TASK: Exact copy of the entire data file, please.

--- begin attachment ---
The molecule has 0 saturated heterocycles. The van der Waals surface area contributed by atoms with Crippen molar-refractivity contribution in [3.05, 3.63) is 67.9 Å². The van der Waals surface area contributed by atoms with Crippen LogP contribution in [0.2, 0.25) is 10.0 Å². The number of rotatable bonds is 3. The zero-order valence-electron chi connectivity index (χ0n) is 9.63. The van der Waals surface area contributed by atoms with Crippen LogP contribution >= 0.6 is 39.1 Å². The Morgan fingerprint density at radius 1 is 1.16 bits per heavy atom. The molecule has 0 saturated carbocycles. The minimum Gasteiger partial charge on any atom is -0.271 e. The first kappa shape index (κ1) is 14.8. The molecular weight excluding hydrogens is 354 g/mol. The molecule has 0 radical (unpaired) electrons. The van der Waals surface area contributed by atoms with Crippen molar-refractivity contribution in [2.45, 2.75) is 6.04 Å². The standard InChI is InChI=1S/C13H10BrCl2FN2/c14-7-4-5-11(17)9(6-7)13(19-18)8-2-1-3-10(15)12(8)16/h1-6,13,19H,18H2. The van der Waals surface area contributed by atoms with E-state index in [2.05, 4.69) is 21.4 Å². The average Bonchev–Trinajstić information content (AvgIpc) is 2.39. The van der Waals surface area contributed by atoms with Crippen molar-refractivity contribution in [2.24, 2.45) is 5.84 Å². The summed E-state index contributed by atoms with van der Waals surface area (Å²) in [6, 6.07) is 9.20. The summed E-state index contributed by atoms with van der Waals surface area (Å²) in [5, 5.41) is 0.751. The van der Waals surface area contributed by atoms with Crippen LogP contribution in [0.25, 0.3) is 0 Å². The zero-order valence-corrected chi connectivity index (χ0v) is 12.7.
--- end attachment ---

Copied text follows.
The molecule has 0 saturated heterocycles. The van der Waals surface area contributed by atoms with Crippen molar-refractivity contribution in [3.05, 3.63) is 67.9 Å². The van der Waals surface area contributed by atoms with Crippen LogP contribution in [0.2, 0.25) is 10.0 Å². The number of rotatable bonds is 3. The zero-order valence-electron chi connectivity index (χ0n) is 9.63. The van der Waals surface area contributed by atoms with Crippen LogP contribution >= 0.6 is 39.1 Å². The Morgan fingerprint density at radius 1 is 1.16 bits per heavy atom. The molecule has 0 saturated carbocycles. The minimum Gasteiger partial charge on any atom is -0.271 e. The first kappa shape index (κ1) is 14.8. The molecular weight excluding hydrogens is 354 g/mol. The molecule has 0 radical (unpaired) electrons. The van der Waals surface area contributed by atoms with Crippen molar-refractivity contribution in [2.45, 2.75) is 6.04 Å². The standard InChI is InChI=1S/C13H10BrCl2FN2/c14-7-4-5-11(17)9(6-7)13(19-18)8-2-1-3-10(15)12(8)16/h1-6,13,19H,18H2. The van der Waals surface area contributed by atoms with E-state index in [2.05, 4.69) is 21.4 Å². The average Bonchev–Trinajstić information content (AvgIpc) is 2.39. The van der Waals surface area contributed by atoms with Crippen molar-refractivity contribution in [2.24, 2.45) is 5.84 Å². The summed E-state index contributed by atoms with van der Waals surface area (Å²) in [6, 6.07) is 9.20. The summed E-state index contributed by atoms with van der Waals surface area (Å²) in [5, 5.41) is 0.751. The van der Waals surface area contributed by atoms with Crippen LogP contribution in [0.25, 0.3) is 0 Å². The zero-order valence-corrected chi connectivity index (χ0v) is 12.7.